Preview: True Blood

Vampires, vampires everywhere

In the US: HBO, some time in the Fall.

Vampire series, hey? Apparently, we can’t get enough of them. Well, we can, otherwise Moonlight wouldn’t have been cancelled.

But as soon as one dies, others swoop in on bats’ wings to take their place: BBC3’s got the partly vampiric Being Human on the way (YouTube trailer) – as soon as they can sort out cast scheduling issues – and HBO has True Blood due in the Fall.

What’s up there? It’s like they’re proxies that enable repressive societies that won’t allow proper sex on tele to explore desire and the id in a semi-fantastical, metaphorical and therefore safe way.

But it can’t be that. Don’t be silly.

Vampire shows largely fall into two categories: group one, by far the more popular, is when vampires are secret. They skulk in the shadows, occasionally popping up to say things like "I want to suck your blood." Then they suck your blood.

Group two, in which True Blood falls quite neatly, is when vampires aren’t secret. They creep around in the exact same way rock stars don’t, take on the language of oppressed minorities and promise to be good.

"Don’t mind us," they say. "We’re just vampires".

"Really?" the humans respond. "You don’t want to suck our blood?"

"Oh, no," reply the vampires. "That’s a terrible, terrible stereotype."

"Ah," the humans nod sagely. Then they pause. "Excuse us, but aren’t you sucking our blood?"

"Oh yes. Sorry about that. We’re vampires. We lie. Don’t mind us…"

Plot
Based on the "Southern Vampire" book series by Charlaine Harris, "True Blood" takes place in a world in which vampires can buy Japanese-made synthetic blood. Their integration into a small Louisiana town causes quite a stir, and a love story ensues between a vampire (Stephen Moyer) and Sookie Stackhouse (Anna Paquin), an innocent waitress who can read people’s minds.

Is it any good?
It’s not bad. Not brilliant, mind, but the opening episode is certainly better than Moonlight‘s was, for example.

I mentioned the two kinds of vampire fiction before, but generally* vampire fiction can also be broken down by sexual orientation and what the author’s particular sexual fantasies are. Vampire fiction by straight men is usually tediously predictable in that it tends to involve lots of lesbian vampires, women surrendering themselves to the ecstasy of the bite, etc.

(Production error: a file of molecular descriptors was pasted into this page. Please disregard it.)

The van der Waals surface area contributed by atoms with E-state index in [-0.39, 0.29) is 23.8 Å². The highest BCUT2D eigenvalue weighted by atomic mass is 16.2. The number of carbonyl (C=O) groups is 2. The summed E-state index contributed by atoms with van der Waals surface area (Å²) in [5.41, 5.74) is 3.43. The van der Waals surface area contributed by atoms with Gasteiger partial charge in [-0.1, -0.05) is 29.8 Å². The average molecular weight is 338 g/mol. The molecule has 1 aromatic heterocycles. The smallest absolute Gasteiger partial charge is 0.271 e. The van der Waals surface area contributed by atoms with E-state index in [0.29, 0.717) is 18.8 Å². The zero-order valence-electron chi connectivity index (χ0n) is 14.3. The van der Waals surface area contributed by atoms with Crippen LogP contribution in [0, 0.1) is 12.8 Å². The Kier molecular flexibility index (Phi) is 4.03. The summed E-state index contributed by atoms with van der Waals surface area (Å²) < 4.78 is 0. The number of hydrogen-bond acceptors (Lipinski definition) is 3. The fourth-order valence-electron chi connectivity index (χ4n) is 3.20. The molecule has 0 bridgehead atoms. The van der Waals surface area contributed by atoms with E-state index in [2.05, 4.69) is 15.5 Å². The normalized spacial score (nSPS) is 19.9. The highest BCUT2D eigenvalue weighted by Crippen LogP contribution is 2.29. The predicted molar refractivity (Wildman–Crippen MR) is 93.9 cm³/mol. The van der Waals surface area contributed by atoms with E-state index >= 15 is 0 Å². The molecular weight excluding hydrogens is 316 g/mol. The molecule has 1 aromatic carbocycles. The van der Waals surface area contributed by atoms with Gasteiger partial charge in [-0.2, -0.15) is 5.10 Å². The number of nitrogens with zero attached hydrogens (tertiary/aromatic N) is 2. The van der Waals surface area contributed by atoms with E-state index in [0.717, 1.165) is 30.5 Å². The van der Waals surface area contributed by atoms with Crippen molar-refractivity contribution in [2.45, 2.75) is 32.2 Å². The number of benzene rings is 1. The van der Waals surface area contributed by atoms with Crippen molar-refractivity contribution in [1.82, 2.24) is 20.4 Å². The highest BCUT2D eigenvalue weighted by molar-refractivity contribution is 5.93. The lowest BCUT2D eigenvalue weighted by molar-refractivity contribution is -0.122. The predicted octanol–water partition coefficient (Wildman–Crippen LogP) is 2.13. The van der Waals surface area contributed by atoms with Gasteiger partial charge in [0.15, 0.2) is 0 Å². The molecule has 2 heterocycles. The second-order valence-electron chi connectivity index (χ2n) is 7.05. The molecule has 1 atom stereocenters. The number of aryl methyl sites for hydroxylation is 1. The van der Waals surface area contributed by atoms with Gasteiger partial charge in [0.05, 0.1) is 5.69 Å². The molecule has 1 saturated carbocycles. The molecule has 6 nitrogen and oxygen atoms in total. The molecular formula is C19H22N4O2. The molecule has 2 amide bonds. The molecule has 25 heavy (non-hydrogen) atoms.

Vampire fiction by straight women, by contrast, is slightly more complex but is usually tediously predictable in that it either involves powerful female vampires that dominate everyone and get whatever they want; or it involves perky little Mary Sue heroines that are just super and smart and beautiful and kind and if only everyone understood just how super and smart, etc, they were – just like that dark, brooding vampire who’s quiet and strong but possessed of deep passions for Mary Sue that are near uncontrollable, yet he’ll always treat her like a gentleman would. They’re like the undead versions of Lisa Simpson’s Non-Threatening Boys magazine.

Unsurprisingly enough, given its beginnings in Charlaine Harris’ Southern Vampire series, that’s what True Blood starts out as, although it’s by no means as one-dimensional as this might suggest. There are hints at darker concepts – rough sex of an extremely nasty variety, being the most obvious – and there are some occasionally spooky moments, as well as a few comedic blips. There are also far better characters and characterisations than might be expected.

But this is essentially by-the-book girly vampire fiction that doesn’t add much to the mythos apart from the usual HBO freedoms with nudity, language, etc.

The cast are good with the cookie cutters role they find themselves packed into. Paquin’s mind-reading makes me hope for a Scanners cross-over, although my dreams of exploding heads are likely to be frustrated. 

Nevertheless, unless you’re severely interested in female-oriented, slightly fluffy vampire fiction or quite like the sound of Southern US accents, it’s not really worth tuning in for – despite having Six Feet Under‘s Alan Ball as its showrunner.

There’s a couple of clips on YouTube for you to peruse, should they manage to stay up for more than a minute before HBO jumps on them.